Confessions of a life coach: when my clients succeed, I’m left with nothing

Set adrift.
Set adrift.
Image: Ayank/Pixabay
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My client started our 13th phone session together by telling me she figured out what she wants to do with her life. She came to me fed up with the long hours of mind-numbing work at her office. She didn’t think she’d have the time or energy to find a new career. I helped her strategize. Now, she excitedly announced that she enrolled in a certification program to become a holistic health practitioner.

Another client success.

“Damn, she’s going to leave me,” I thought, picturing the hole in my appointment calendar, the setback to my cash flow and not being able to hear updates every other week. I already missed her.

Part of me was delighted for her and flattered when she credited me for her success. She thanked me profusely, saying, “I couldn’t have done it without you.” As any good coach is trained to say I responded, “Thank you, but you did the work.” I recapped the mental blocks she overcame and the specific changes she made to recognize the opportunity and to have the courage to seize it.

Sheepishly, she said, “Now that I’m enrolled in school, I think it would be hard for me to keep up with our sessions.” I considered telling her I could help her manage juggling school with work. If I were bolder and not the people-pleasing, guilt-ridden, Korean-American daughter of a Christian Ethics professor that I am, I would have suggested it. The horrible truth was she didn’t need me anymore.

Instead, we planned how she would tackle work conflicts that were likely to arise. We ended the session with my congratulatory encouragement and with her promising to keep in touch. “I’m going to tell all my friends how you helped me,” she exclaimed.

After the call, I allowed the reality of her departure to sink in. I loved coaching each of my clients. I felt privileged that such talented people entrusted me with private details of their lives they didn’t share with anyone else. I found their stories fascinating, everything from post-explosion remorse after fights with their children to meticulous methods of cleaning out overstuffed email inboxes.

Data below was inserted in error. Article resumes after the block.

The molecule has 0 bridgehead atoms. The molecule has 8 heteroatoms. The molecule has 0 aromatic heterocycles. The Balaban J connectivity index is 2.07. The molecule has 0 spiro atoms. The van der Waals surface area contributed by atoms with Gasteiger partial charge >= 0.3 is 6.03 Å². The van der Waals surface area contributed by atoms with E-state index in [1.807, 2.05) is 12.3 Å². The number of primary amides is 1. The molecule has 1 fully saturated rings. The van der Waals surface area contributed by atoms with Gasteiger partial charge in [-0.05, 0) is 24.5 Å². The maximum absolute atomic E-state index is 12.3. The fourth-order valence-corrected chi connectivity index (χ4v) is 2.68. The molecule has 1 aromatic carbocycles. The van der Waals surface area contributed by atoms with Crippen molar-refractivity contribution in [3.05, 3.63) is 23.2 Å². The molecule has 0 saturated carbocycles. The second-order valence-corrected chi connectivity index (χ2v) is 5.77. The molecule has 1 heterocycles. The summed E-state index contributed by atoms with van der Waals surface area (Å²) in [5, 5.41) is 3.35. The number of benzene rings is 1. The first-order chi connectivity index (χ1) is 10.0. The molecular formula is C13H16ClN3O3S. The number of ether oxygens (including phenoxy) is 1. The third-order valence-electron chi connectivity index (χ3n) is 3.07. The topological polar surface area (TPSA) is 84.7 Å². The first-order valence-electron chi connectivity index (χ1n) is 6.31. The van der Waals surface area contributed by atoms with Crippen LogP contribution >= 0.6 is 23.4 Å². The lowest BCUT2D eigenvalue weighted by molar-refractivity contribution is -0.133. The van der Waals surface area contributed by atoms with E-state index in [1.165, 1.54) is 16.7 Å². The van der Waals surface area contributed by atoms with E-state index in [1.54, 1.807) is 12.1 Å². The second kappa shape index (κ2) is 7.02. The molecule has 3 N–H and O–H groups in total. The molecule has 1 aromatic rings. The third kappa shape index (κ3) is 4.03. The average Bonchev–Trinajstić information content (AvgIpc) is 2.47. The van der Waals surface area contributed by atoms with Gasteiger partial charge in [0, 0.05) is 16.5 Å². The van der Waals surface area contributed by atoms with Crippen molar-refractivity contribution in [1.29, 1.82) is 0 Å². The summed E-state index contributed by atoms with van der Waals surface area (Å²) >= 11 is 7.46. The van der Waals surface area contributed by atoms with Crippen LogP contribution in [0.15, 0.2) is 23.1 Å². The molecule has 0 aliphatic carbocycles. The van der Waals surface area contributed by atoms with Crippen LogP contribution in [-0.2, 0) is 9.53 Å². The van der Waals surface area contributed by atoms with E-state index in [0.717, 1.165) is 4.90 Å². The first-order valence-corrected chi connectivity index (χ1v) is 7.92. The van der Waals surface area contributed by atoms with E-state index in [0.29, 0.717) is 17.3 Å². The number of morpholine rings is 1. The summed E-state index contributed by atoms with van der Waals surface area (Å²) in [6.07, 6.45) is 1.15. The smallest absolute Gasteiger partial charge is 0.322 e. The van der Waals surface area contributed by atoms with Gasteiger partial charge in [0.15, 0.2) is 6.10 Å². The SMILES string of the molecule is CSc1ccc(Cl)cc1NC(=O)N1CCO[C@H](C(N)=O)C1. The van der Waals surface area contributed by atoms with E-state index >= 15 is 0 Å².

As a former social science researcher, I had always enjoyed the hunt; interview questions provided insights and anecdotal evidence. As a coach, however, my queries helped clients figure out better solutions for themselves. It was rewarding to feel helpful and useful. Moreover, observing them helped me unravel my own career-family conflict puzzles. I appreciated that glimpses into parents’ lives with teens made me less fearful of my own two daughters’ looming adolescence.

But after my clients succeeded, they left. Worse yet, I was stuck with the part of my job I didn’t love: the hustle to find more candidates.

Unlike good therapists whose customers see them for decades, mine only stay with me for months. Though our fees are similar, $150-200 per session, therapists take home far more per person. Their engagement is longer, and they sometimes see patrons twice a week, while I typically talk to mine only once or twice a month.

Judging by the endless solicitation I receive, I know I’m not alone. Nearly every business day, I get an email or phone call from “experts” who promised the “secret weapon” to “easy breezy money,” increased web traffic, or a “massively” successful coaching business. These marketers probably brand solopreneurs like me as vulnerable, gullible saps. They get our names from the International Coach Federation website. Legally anyone can hang up a shingle and start a practice. But, I, along with 20,000 other members voluntarily chose to pay the $245 annual fee. I could have exploited my hard-earned Ph.D. Instead, I paid $6,300 to attend an accredited school, and an additional $300 to get further credentials as a Professional Certified Coach.

In the beginning, I took advantage of some of those offers. I learned to hone in on a “niche” and to deliver “winning” consultations. I preferred coaching high-achieving women and parents who needed help juggling career and family. Sometimes I was so effective during consultations at easing prospective clients’ worries that they lost the urgency to hire me.

My savvy MBA friend, Michael, diagnosed my problem as not having a “scalable” business: “Your earnings are limited by an hourly rate and there are only so many hours in the week.” He urged me to generate income streams that reach an infinite number of people with finite effort. I wrote an ebook, gave speeches and led workshops, but these did not showcase how I customize my coaching to my client’s unique situation and personality. They didn’t provide me with the sense of connectedness I craved working with unique individuals.

I looked at my calendar and saw that my next session was with a conscientious mom who hoped to start a new venture when her son embarked for college. Having already sent her two older daughters off, she felt ready for this last send-off.

That was when it hit me: my clients were preparing me for empty nest syndrome. Each success was helping me embrace my own children’s growing independence and launch into adulthood. Each departure was teaching me to accept my daughters needing me less and to cope with void. The big payoff for being a good coach and a good parent was the same: the chance to share wisdom with an open yet vulnerable heart, then dispatch someone into the world, better off.

To learn more about Stacy’s practice, visit LifeJunctions.com. We welcome your comments at ideas@qz.com.

Image by Ayank on Pixabay, licensed under CC-BY-0.